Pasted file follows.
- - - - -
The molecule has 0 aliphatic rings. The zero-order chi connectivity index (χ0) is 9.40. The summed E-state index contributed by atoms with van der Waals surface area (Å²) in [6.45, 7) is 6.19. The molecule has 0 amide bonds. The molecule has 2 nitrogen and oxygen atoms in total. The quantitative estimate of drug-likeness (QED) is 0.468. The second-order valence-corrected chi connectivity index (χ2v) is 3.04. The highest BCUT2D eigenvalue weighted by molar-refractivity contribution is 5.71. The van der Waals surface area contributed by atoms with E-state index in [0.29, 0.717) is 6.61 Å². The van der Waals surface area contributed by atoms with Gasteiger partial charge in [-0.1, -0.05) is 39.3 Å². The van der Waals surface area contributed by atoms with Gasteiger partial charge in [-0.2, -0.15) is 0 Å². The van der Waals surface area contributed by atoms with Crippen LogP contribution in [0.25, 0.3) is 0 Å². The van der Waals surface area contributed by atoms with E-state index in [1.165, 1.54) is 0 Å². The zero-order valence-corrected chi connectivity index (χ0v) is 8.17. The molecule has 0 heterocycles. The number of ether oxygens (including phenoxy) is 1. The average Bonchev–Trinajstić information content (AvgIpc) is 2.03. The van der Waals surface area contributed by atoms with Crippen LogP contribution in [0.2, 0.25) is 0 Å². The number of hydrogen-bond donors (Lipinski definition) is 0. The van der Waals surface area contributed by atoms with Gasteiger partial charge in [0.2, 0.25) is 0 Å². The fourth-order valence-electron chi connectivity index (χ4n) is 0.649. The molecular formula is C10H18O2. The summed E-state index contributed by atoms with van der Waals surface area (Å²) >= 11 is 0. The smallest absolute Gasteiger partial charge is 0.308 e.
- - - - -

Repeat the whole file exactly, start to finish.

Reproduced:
The molecule has 0 aliphatic rings. The zero-order chi connectivity index (χ0) is 9.40. The summed E-state index contributed by atoms with van der Waals surface area (Å²) in [6.45, 7) is 6.19. The molecule has 0 amide bonds. The molecule has 2 nitrogen and oxygen atoms in total. The quantitative estimate of drug-likeness (QED) is 0.468. The second-order valence-corrected chi connectivity index (χ2v) is 3.04. The highest BCUT2D eigenvalue weighted by molar-refractivity contribution is 5.71. The van der Waals surface area contributed by atoms with E-state index in [0.29, 0.717) is 6.61 Å². The van der Waals surface area contributed by atoms with Gasteiger partial charge in [-0.1, -0.05) is 39.3 Å². The van der Waals surface area contributed by atoms with Gasteiger partial charge in [-0.2, -0.15) is 0 Å². The van der Waals surface area contributed by atoms with Crippen LogP contribution in [0.25, 0.3) is 0 Å². The van der Waals surface area contributed by atoms with E-state index in [1.165, 1.54) is 0 Å². The zero-order valence-corrected chi connectivity index (χ0v) is 8.17. The molecule has 0 heterocycles. The number of ether oxygens (including phenoxy) is 1. The average Bonchev–Trinajstić information content (AvgIpc) is 2.03. The van der Waals surface area contributed by atoms with Crippen LogP contribution in [0.2, 0.25) is 0 Å². The number of hydrogen-bond donors (Lipinski definition) is 0. The van der Waals surface area contributed by atoms with Gasteiger partial charge in [0.2, 0.25) is 0 Å². The fourth-order valence-electron chi connectivity index (χ4n) is 0.649. The molecular formula is C10H18O2. The summed E-state index contributed by atoms with van der Waals surface area (Å²) >= 11 is 0. The smallest absolute Gasteiger partial charge is 0.308 e.